While talking to one of my European clients the other day, who has been diagnosed with quite serious vocal injuries, I found out that he went to one of the most renowned voice institutes in Europe where they promised that they will fix everything non-surgically, and after that he will sing and speak the way he used to.
Meanwhile, nothing has improved and the former professional singer is still out of commission, and still searching for ways to fix his voice, and fulfill his hope to go back on stage and do the real live singing again. When I ask him, what exactly has been done to improve your voice condition? He answered, that they were strengthening his voice by asking him to sing in rock-n roll style....?
I nearly fell off the couch that I was sitting on while talking with him.
The rock-n roll genre is the most "honest", and thus the most difficult to perform. It requires a really good vocal apparatus, healthy anatomy inside of it, and absolute knowledge of the proper application of the voice, as otherwise, the vocal anatomy could be ruined in the nick of time, and without any warning.
I have to note that my potential client is a classical singer, and definitely has no knowledge on how to sing rock. It never ceases to amaze me that a lot of vocal coaches put all the genres and styles under the same umbrella. Let's take for example, skating: There is figure-skating, there is speed-skating, and there is hockey skating.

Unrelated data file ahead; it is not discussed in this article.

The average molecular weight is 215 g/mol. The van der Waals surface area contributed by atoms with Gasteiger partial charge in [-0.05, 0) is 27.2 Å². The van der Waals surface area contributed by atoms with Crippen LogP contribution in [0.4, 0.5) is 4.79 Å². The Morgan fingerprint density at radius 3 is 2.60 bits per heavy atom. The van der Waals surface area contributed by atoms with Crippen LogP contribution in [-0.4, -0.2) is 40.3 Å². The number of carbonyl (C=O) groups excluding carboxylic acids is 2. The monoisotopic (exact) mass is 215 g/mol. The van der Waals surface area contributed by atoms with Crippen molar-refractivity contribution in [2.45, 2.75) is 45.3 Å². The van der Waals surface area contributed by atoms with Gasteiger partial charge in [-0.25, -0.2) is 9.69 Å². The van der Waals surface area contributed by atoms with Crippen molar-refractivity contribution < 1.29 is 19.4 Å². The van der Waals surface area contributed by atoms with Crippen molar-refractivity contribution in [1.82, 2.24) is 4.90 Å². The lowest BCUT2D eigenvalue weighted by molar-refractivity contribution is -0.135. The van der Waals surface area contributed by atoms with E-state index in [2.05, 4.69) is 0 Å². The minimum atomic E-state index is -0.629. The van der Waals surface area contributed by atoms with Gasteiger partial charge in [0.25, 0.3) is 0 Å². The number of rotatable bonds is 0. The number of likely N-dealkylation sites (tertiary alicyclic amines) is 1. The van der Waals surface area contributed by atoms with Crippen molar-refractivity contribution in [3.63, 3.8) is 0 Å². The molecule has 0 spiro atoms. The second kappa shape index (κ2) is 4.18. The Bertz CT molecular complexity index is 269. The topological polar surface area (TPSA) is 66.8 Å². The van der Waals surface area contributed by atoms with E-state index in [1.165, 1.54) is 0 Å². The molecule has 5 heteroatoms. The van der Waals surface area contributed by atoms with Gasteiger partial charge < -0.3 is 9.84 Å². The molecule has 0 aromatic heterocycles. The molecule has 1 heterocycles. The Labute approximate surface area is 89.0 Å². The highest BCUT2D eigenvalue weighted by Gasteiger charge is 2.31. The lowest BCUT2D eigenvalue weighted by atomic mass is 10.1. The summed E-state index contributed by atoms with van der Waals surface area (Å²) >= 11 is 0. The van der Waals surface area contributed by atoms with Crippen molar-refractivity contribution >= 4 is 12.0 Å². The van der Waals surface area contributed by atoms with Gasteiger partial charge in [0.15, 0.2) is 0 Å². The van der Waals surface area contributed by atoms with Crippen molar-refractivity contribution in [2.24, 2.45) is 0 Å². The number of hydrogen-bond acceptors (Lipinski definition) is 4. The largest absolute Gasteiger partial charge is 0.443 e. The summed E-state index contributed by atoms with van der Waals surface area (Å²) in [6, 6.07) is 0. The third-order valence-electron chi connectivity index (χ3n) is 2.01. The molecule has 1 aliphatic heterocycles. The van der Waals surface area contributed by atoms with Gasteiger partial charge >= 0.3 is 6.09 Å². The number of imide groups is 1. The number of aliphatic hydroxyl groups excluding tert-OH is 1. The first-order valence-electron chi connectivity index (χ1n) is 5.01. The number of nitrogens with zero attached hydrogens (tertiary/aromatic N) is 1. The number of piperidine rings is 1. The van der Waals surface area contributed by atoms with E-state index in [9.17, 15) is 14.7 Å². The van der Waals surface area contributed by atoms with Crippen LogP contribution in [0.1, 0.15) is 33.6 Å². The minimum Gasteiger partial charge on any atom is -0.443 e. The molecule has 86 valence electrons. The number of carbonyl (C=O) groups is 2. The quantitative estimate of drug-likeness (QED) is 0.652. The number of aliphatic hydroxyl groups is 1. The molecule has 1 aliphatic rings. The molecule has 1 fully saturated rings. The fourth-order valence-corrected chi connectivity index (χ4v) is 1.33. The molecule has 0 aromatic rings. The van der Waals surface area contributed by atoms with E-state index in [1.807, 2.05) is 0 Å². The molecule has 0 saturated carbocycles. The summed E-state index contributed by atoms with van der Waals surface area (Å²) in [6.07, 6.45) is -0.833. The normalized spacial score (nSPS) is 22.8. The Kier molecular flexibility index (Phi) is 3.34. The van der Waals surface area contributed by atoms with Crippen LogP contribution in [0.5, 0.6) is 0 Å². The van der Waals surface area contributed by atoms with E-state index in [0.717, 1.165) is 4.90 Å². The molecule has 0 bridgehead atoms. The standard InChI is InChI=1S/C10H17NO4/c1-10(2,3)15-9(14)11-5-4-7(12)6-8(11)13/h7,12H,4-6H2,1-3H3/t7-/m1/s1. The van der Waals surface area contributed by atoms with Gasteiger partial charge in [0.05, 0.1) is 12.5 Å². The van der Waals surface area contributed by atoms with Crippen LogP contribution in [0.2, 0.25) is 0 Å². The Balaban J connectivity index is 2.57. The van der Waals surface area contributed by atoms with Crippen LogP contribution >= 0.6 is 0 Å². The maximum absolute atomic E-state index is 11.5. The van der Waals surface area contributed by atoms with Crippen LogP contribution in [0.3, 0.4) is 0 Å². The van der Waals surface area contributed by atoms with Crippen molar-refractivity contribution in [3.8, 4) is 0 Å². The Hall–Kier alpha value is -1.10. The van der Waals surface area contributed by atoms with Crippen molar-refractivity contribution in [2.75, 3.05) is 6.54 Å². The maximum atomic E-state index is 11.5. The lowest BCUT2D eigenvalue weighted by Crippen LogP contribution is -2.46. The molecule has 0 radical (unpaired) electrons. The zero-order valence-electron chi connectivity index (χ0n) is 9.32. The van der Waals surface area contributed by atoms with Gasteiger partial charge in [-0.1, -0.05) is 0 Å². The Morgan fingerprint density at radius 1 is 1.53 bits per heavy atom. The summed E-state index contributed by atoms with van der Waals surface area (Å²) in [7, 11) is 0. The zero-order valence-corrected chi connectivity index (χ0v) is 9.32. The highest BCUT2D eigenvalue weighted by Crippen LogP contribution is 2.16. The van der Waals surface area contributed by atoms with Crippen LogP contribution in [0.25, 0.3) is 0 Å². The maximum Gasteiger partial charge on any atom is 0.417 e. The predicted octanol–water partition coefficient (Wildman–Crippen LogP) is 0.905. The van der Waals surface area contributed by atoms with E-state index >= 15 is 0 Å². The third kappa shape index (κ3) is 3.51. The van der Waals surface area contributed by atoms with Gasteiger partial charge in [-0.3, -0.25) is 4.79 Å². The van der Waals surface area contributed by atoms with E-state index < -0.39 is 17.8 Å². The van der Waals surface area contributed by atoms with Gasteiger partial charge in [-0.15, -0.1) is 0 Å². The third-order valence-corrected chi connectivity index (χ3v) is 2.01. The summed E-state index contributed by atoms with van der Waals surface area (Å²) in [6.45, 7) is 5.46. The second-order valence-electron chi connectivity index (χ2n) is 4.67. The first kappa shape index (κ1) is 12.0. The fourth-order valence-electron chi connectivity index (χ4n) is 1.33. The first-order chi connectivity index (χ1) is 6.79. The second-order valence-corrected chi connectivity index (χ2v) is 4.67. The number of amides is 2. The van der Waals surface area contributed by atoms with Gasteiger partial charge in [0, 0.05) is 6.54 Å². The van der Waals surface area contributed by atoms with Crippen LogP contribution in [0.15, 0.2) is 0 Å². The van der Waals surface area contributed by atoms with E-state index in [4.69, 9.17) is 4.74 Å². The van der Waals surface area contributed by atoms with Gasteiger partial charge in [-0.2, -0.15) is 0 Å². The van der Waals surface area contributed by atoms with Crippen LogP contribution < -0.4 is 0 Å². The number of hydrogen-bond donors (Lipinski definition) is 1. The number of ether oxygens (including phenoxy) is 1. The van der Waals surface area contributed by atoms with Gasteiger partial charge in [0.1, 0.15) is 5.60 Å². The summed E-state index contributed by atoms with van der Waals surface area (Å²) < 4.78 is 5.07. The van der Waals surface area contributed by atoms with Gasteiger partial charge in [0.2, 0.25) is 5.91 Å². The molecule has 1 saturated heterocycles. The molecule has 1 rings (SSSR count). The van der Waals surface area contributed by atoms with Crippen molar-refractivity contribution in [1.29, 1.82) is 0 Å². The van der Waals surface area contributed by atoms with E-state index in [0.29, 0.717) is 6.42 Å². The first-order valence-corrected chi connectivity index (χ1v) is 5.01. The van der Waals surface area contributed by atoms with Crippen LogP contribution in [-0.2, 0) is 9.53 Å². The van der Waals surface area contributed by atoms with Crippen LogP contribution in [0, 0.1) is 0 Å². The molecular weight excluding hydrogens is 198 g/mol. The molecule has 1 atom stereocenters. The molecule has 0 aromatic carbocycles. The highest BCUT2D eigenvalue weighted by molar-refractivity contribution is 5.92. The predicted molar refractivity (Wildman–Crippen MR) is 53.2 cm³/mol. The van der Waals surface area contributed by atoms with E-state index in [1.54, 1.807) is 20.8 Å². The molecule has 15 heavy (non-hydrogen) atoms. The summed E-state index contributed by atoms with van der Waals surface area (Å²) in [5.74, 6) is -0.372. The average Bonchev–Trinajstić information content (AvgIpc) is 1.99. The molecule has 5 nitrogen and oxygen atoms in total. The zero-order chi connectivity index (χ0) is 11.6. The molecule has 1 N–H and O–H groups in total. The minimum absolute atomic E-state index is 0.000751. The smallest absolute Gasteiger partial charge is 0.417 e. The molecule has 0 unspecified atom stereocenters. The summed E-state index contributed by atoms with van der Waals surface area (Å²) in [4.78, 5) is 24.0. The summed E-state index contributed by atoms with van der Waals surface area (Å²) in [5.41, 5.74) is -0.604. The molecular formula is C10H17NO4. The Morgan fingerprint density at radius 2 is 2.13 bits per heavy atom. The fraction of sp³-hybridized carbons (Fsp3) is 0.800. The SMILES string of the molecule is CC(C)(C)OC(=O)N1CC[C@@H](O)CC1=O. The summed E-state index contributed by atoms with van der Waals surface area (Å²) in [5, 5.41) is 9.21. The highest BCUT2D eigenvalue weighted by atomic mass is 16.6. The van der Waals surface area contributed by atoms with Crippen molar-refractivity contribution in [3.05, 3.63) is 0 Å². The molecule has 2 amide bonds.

All of them fall under the umbrella of skating, but the purpose and technique of each listed above styles of skating are vastly different. The skates are different, and the purpose of performance is also different. Meanwhile, in the music business, they mash all the styles together while concurrently saying that if the person knows how to sing opera, he can sing rock-n roll...?
In my potential client's case, it happened the opposite, as he revealed to them that he was a classical singer already, therefore they decided to reverse the facts, and asked him to sing hard rock, which was designed, according to them, to "strengthen" his voice. If you visualize an athlete, who while running ended up with a broken leg, will anybody, in their right mind, suggest to him to run more on a broken leg, and preferably to participate in a marathon?
I personally don't think so.
Once the leg is broken, it has to be put in a cast and allowed to be healed. However, in my philosophy with respect to the vocal injury, you are not necessarily have to have a vocal rest, as I provide rest for the vocal anatomy via special speech and vocal exercises, lifting and restricting the sound to a different set of muscles, thus relieving the vocal box from the pressure of the sound. Therefore, leaving the vocal anatomy alone, and allowing it to heal, I concurrently begin the actual voice repair, employing developed by me, unique vocal technique, and simultaneously using natural herbs and remedies to heal the vocal anatomy.
To conclude: You cannot pretend, so to speak, that nothing happened while vocal injury has occurred, but on the contrary, treat it with care, and yes, give it a rest while, however, working on the problem, smart and not hard.